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- Ice ice baby: Forget the holidays, what we really need is a genre-neutral mixtape to help thaw our frozen souls.
This year has been a downright slog for myriad reasons, but the holidays are now upon us, signaling that the end is in sight. With Christmas and Hanukkah falling on the same weekend, you'll no doubt hear plenty of holiday music in the coming week.
But what then? We're all embittered by the grind of 2016 and, likely, tired of holiday music. Once the familiar tunes fade away, you'll be left rudderless and abandoned for a long winter. Do you have to listen to the Frozen soundtrack until March? Of course not; we are here to help with a playlist of all things snowy and wintry.
If you're not yet completely jaded and broken by the world, and still consider the softly falling snow a thing of quiet majesty and beauty, you can't do much better for putting that feeling into sound than Kate Bush's underrated 2011 LP, 50 Words for Snow. Bush's slightly jazzy piano flourishes verge into abstract "flurries" at times, while she uses her always-expressive voice to conjure tales of snowbound ghosts, yetis and star-crossed lovers. The opening track, written for her son to sing in his still-unchanged boy soprano voice, is a definite highlight.
Plenty of other pop artists have looked to the wintry for exquisite meditations on the season's emotional equivalents, of course. Andy Warhol's favorite chanteuse Nico's icy "Winter Song," penned by her former Velvet Underground co-conspirator John Cale, reads like a bitter Charles Baudelaire poem backed by chamber strings and a brisk wind. Mosaic, the 2006 offering from Denver musical exemplars Wovenhand, weaves religious mysticism through songs such as "Winter Shaker," which sounds just like our snow-swept Eastern Plains look. Belle & Sebastian's "Fox in the Snow," from their standout 1996 album If You're Feeling Sinister, is possibly one of the best chamber-pop recordings put to tape; sheer longing at its most twee and elegant. Canadian singer-songwriter Bruce Cockburn, who always had a great eye for natural symbolism, spins a tale of "The Coldest Night of the Year" into a heartsick, midtempo rock 'n' roll ballad. (Cockburn, incidentally, also has a Christmas album that showcases his sophisticated guitar playing, if you're still in the spirit for that sort of thing.)
If none of this is loud or strange enough for you — when the sun goes down at 4 o'clock, I feel pretty strange — there are plenty of further detours to take. My Bloody Valentine's 1988 track "Soft as Snow (But Warm Inside)" practically laid down the rules for shoegaze with its alternately blanket-like and stabbing washes of guitar feedback, while The Pop Group's manic postpunk cutup "Snowgirl" is as disorienting as a free-jazz blizzard. Grouper, the pseudonym of musician Liz Harris, put out the ultimate snowed-in record with the ethereal, washed-out haze of 2008's Dragging a Dead Deer Up a Hill.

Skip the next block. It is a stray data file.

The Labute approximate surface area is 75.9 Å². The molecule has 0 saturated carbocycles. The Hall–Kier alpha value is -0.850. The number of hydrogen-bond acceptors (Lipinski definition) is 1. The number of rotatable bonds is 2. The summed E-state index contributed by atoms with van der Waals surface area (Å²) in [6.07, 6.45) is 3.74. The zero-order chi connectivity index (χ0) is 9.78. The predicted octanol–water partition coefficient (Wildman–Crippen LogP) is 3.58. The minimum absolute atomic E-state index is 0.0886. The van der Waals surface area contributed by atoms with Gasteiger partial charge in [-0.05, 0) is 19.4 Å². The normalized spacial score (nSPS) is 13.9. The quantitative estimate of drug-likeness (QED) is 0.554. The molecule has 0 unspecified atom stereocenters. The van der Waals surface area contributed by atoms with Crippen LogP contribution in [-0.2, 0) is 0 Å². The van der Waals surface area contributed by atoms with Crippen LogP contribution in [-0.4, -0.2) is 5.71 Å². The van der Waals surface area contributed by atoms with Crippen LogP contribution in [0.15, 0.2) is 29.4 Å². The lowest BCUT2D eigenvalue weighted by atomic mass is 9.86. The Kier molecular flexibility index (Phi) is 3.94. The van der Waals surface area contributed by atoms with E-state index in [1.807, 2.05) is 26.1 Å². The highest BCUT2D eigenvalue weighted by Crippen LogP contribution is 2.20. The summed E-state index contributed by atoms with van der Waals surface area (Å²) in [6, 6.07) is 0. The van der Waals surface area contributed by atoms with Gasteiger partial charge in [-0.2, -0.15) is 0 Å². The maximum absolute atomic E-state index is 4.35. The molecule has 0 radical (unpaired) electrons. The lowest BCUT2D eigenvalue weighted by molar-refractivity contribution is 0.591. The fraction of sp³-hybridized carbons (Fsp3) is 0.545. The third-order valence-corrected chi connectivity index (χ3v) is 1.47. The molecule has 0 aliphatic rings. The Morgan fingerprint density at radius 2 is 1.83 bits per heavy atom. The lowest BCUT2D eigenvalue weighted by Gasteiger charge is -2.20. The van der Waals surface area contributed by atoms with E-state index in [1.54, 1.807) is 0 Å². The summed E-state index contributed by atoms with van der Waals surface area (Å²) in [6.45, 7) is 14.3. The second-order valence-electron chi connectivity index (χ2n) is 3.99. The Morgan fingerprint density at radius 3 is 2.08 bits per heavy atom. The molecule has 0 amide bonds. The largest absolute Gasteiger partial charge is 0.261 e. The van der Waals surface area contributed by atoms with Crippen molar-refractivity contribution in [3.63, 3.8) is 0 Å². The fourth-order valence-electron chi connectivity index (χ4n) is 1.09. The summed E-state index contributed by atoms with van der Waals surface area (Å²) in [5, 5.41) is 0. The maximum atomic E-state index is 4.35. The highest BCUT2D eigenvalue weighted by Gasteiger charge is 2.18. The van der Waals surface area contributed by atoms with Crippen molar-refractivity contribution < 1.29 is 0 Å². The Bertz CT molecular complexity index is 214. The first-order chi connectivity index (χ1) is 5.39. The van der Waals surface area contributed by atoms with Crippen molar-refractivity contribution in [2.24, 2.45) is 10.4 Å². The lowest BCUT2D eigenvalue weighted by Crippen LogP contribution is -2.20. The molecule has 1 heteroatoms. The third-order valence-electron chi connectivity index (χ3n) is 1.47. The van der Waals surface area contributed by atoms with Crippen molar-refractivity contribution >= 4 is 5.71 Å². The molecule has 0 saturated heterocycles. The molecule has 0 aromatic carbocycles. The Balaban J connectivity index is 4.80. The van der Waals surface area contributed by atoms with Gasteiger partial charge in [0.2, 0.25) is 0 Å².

Then, when the cabin fever starts to set in, there's always Black Sabbath's doom metal classic "Snowblind" to get the adrenaline pumping, along with many offerings of Norwegian metal act Ulver, who steeped their early records in all the trolls and traditional folklore their snowy homeland has to offer. And if the cold weather leaves you with nothing better to do than catch up on the news, Gil Scott-Heron's "Winter in America" will assuredly provide the perfect soundtrack.
Finally, what some might consider a "classic" cold-weather song, Frank Loesser's 1944 duet "Baby, It's Cold Outside," has already been in the news recently, with Minneapolis-area singer-songwriters Lydia Liza and Josiah Lemanski rewriting the crooner to diminish some of its perceived creepiness and emphasize consent. Some contend that the line "What's in this drink?" especially veers into uncomfortable territory, even in the gender-swapped rendition released in 2011 by She & Him, aka Zooey Deschanel and M. Ward.
Liza and Lemanski's version features call-and-response lines such as "I really can't stay" and "Baby, I'm fine with that," as well as an answer to the question of what was in that drink — it's pomegranate La Croix now.
According to Liza, the duo has already received suggestions of other songs to re-write, such as Robin Thicke's "Blurred Lines" and, apparently to remove any ambiguity from human emotion and interaction whatsoever, Ella Fitzgerald's "She Didn't Say Yes, She Didn't Say No."
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